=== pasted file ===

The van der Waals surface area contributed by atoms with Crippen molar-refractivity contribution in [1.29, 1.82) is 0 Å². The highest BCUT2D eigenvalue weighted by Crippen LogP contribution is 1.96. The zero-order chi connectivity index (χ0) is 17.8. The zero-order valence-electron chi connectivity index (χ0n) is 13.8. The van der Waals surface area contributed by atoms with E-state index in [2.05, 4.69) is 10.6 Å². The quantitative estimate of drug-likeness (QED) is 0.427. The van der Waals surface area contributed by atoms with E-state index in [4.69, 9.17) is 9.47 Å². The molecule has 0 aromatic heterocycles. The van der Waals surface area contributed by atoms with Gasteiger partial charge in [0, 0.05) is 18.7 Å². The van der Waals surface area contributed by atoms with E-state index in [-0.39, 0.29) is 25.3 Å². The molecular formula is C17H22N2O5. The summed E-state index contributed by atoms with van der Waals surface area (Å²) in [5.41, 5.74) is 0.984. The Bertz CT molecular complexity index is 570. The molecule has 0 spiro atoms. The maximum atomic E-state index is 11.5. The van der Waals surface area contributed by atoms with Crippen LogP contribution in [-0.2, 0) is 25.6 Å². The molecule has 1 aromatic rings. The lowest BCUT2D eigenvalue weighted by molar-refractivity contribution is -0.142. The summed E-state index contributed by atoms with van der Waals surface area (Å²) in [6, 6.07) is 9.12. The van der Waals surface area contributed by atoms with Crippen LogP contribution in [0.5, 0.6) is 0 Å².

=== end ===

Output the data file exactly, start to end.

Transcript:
The van der Waals surface area contributed by atoms with Crippen molar-refractivity contribution in [1.29, 1.82) is 0 Å². The highest BCUT2D eigenvalue weighted by Crippen LogP contribution is 1.96. The zero-order chi connectivity index (χ0) is 17.8. The zero-order valence-electron chi connectivity index (χ0n) is 13.8. The van der Waals surface area contributed by atoms with E-state index in [2.05, 4.69) is 10.6 Å². The quantitative estimate of drug-likeness (QED) is 0.427. The van der Waals surface area contributed by atoms with E-state index in [4.69, 9.17) is 9.47 Å². The molecule has 0 aromatic heterocycles. The van der Waals surface area contributed by atoms with Gasteiger partial charge in [0, 0.05) is 18.7 Å². The van der Waals surface area contributed by atoms with E-state index in [-0.39, 0.29) is 25.3 Å². The molecular formula is C17H22N2O5. The summed E-state index contributed by atoms with van der Waals surface area (Å²) in [5.41, 5.74) is 0.984. The Bertz CT molecular complexity index is 570. The molecule has 0 spiro atoms. The maximum atomic E-state index is 11.5. The van der Waals surface area contributed by atoms with Crippen LogP contribution in [-0.2, 0) is 25.6 Å². The molecule has 1 aromatic rings. The lowest BCUT2D eigenvalue weighted by molar-refractivity contribution is -0.142. The summed E-state index contributed by atoms with van der Waals surface area (Å²) in [6, 6.07) is 9.12. The van der Waals surface area contributed by atoms with Crippen LogP contribution in [0.5, 0.6) is 0 Å².